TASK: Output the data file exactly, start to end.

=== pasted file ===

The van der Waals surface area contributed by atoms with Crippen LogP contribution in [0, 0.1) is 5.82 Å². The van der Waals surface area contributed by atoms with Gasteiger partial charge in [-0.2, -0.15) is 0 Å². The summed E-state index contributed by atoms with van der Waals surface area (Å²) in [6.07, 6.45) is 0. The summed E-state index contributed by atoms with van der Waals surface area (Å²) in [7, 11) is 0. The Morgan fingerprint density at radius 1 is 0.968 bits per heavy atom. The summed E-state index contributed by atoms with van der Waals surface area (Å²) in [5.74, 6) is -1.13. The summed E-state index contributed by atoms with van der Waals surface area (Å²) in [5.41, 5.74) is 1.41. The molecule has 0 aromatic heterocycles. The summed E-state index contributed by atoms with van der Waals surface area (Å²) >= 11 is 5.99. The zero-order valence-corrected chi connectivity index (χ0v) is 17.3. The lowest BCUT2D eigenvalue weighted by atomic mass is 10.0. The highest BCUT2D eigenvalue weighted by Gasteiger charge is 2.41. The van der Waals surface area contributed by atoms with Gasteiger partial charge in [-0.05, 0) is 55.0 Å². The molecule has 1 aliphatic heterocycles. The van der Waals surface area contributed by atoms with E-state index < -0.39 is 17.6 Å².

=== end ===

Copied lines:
The van der Waals surface area contributed by atoms with Crippen LogP contribution in [0, 0.1) is 5.82 Å². The van der Waals surface area contributed by atoms with Gasteiger partial charge in [-0.2, -0.15) is 0 Å². The summed E-state index contributed by atoms with van der Waals surface area (Å²) in [6.07, 6.45) is 0. The summed E-state index contributed by atoms with van der Waals surface area (Å²) in [7, 11) is 0. The Morgan fingerprint density at radius 1 is 0.968 bits per heavy atom. The summed E-state index contributed by atoms with van der Waals surface area (Å²) in [5.74, 6) is -1.13. The summed E-state index contributed by atoms with van der Waals surface area (Å²) in [5.41, 5.74) is 1.41. The molecule has 0 aromatic heterocycles. The summed E-state index contributed by atoms with van der Waals surface area (Å²) >= 11 is 5.99. The zero-order valence-corrected chi connectivity index (χ0v) is 17.3. The lowest BCUT2D eigenvalue weighted by atomic mass is 10.0. The highest BCUT2D eigenvalue weighted by Gasteiger charge is 2.41. The van der Waals surface area contributed by atoms with Gasteiger partial charge in [-0.05, 0) is 55.0 Å². The molecule has 1 aliphatic heterocycles. The van der Waals surface area contributed by atoms with E-state index < -0.39 is 17.6 Å².